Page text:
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Surjeet-Karat spat? It’s fiction

New Delhi, June 3: None of this ever took place, you must first understand. Now read on.

It’s election time in 2004. A Sikh Marxist helps “Madam” cobble together a coalition to keep the Hindu nationalists out of power. But the aged Marxist general secretary has serious differences with his would-be successor, a hard-line communist whose wife is eyeing a politburo berth.

Surely Harkishen Singh Surjeet, before he stepped down as CPM general secretary, didn’t get a hard time from Prakash Karat?

Of course not: any resemblance to living people is merely coincidental, says Darshan Singh, author of the just-released Punjabi novel, Bhaau (Elder Brother).

Just as coincidental as the 80-year-old author’s allegedly long acquaintance with Surjeet, 92, who was discharged from hospital today after a long illness.

“It’s fiction,” Singh told The Telegraph. But aren’t the similarities with Surjeet, the Karats and Sonia too overwhelming? “It’s a work of fiction in Punjabi,” Darshan repeated before hanging up.

Rohit Jain, spokesman for Unistar Books Pvt Ltd, the Chandigarh-based publisher, said there was no English edition yet. “We released the book two weeks ago. The first edition has 500 copies — the standard number for most Punjabi books.”

Bhau describes the “fictional” events of 10 weeks in 2004 — starting just before a “fictional” election and ending with the appointment of a Prime Minister — as seen by the protagonist, Karam Singh Kirti.

Kirti, the Sikh Marxist, skilfully handles conflicting views in his party and regularly advises a “European lady”, referred to as “Madam”, who heads one of the election’s leading parties.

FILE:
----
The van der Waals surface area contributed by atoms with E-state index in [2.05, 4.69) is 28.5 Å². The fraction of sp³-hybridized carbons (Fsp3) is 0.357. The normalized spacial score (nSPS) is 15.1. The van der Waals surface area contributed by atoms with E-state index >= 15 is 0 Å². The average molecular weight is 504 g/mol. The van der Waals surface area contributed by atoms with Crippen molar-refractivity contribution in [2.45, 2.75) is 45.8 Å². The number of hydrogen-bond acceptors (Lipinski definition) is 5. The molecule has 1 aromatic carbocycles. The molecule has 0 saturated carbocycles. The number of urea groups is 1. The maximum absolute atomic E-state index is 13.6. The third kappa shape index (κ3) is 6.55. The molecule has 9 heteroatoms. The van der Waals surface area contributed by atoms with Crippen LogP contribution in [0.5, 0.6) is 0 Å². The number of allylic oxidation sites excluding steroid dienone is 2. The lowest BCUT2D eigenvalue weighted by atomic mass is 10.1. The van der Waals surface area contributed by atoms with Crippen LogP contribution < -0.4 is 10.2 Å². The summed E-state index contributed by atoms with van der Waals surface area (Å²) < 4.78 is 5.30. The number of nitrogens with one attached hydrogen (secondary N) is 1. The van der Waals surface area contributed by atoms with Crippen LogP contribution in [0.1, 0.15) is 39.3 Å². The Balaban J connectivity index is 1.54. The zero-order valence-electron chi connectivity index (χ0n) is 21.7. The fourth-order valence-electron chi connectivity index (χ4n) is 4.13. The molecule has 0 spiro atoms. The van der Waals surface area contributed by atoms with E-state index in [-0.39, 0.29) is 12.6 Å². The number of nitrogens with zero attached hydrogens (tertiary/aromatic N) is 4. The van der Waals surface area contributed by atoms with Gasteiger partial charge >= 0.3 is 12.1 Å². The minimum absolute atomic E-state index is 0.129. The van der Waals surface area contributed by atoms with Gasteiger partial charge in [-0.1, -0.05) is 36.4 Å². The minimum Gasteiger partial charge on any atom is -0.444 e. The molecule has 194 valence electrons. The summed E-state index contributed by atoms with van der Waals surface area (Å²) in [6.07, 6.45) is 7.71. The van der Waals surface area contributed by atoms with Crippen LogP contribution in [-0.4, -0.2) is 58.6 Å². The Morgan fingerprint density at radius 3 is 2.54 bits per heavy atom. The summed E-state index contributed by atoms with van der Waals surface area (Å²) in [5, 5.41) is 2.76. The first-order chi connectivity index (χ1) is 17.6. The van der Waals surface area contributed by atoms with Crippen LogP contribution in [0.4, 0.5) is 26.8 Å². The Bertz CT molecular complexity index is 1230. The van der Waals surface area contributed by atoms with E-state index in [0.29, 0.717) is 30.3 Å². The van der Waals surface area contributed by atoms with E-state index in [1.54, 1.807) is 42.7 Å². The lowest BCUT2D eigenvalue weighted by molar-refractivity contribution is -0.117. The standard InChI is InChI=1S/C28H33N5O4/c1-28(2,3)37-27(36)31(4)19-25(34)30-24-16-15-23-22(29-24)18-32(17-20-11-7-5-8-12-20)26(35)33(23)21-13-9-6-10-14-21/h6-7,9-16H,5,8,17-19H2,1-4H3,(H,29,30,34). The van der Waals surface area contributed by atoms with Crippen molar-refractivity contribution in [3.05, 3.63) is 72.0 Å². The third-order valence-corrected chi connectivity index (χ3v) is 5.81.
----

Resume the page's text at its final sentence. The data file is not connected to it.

The book describes Kirti’s differences with the then shadow general secretary, “PR”. It’s clear that the author doesn’t have much love for PR or his ambitious wife. Nor does he hold any brief for this man Salve, from a sugar mill-dotted region of Maharashtra, who has the gall to question Madam’s Indianness.

And oh, another coincidence: Kirti’s party is stuffed with Bengalis and Malayalis.

The publishers said Singh worked in the Soviet embassy’s publications division several decades ago when he came into contact with Surjeet.

They apparently kept in touch, though the author wouldn’t give details. Bhau is his fifth novel; the plot of the fourth followed poet-novelist Amrita Pritam’s life rather closely.

Some CPM leaders said they had heard about the book but hadn’t read it since no English translation is available. Top party leaders were not available for comments. “I haven’t seen the book,” party MP Hannan Mollah said.

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